In recent times, there is a burgeoning industry in popular books on academic subjects aimed at the layperson or the educated person who is not an expert in the field discussed in a certain book. Most of these books, particularly in the fields of politics, economics, and sociology, are written by authors who have a leftist bias. This is to be expected, as academia has long been dominated by such people. But this bias seems to consistently impair such authors whenever they attempt to understand perspectives which are fundamentally different from their own. Three examples of this can be found in books that were reviewed here at Zeroth Position in the past fortmoon. The shortcomings therein are evidence of a much broader and more serious problem. We will consider extant theories which describe this problem. Next, we will posit some potential origins for this phenomenon, as well as some possible solutions. Finally, we will consider the potential negative consequences of leaving the problem unsolved.

Good Guys With Guns

This is a book about concealed firearms, the culture around them, and their effects on society by sociologist Angela Stroud, reviewed here on December 12, 2016. True to leftist thought, the roles of gender, race, and class in firearm ownership are major themes of the book. The series of interviews included in the book illuminate many interesting aspects of firearm ownership which are not adequately discussed elsewhere, and Stroud makes a genuine effort to understand people who disagree with her. But she commits a multitude of errors which are common among leftists and sociologists, and seems to be unable to keep herself from doing so. Her most egregious and oft-repeated fallacies include the broken window fallacy, confusing objective reality with subjective social constructs, false dilemmas, accusing people of contradicting themselves when they do not, and conflating society with the state. She also does a poor job of recognizing and assessing potential threats, ignores information which undermines her case, blames free-market capitalism and patriarchy when they were not in use, assumes that any inequality is the result of institutional oppression, and blames white people for problems caused by non-whites.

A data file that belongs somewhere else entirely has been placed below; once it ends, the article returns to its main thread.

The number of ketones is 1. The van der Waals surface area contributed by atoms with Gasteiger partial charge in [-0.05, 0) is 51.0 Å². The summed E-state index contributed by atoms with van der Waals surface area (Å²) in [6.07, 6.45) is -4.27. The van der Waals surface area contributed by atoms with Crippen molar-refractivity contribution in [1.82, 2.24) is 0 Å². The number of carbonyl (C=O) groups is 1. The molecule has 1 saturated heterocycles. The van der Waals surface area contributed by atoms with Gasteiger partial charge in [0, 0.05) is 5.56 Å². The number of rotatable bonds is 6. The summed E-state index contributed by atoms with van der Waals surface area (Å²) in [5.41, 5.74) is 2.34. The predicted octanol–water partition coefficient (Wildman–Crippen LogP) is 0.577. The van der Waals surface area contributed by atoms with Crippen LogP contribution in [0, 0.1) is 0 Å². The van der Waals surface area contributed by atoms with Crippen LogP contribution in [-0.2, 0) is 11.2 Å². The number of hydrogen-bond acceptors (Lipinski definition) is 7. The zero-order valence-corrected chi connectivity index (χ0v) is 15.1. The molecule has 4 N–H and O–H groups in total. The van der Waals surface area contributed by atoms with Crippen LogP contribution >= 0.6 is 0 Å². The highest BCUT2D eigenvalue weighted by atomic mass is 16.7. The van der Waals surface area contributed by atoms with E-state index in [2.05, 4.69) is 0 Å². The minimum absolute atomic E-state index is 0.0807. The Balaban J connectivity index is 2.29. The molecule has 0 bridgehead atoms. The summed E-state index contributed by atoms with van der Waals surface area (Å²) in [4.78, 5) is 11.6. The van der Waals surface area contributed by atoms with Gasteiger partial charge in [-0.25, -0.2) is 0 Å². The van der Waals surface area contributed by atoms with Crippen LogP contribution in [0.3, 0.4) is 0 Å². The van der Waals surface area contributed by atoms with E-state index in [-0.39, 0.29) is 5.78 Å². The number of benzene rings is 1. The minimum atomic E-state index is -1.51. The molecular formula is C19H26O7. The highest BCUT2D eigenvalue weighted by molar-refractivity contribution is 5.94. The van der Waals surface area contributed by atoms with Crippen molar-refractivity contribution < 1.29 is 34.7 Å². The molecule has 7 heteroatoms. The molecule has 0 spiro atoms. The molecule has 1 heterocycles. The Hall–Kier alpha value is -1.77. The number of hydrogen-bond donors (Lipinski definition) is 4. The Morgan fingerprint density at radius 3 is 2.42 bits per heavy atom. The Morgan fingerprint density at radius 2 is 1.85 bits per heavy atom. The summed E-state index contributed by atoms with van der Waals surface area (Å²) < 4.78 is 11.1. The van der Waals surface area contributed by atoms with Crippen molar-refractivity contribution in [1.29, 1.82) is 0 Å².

While there are many insightful points made in the book, Stroud commits far too many fallacies along the way for the book to be enjoyable or read smoothly. What could have been an excellent work on an important topic is instead bogged down by postmodern discourse, social justice rhetoric, and shoddy reasoning.

Islamic Exceptionalism

This is a book about the relationship between Islam and the modern nation-state, the role that Islam has played in the development of the Middle East, and the currently ongoing conflicts there by Brookings Institution senior fellow Shadi Hamid, reviewed here on April 30, 2017. Hamid’s explorations of these subjects leads him to question the mainstream liberal narrative of Whig historiography, democratic supremacy, and progressive determinism, though he never quite manages to reject this narrative. He provides an informative history of Islam from the beginning, illuminating several points that frequently elude Westerners. But when Hamid interviews youths who wish to break the Westphalian order of nation-states and are willing to use violence to achieve political goals, he seems unable to truly understand them.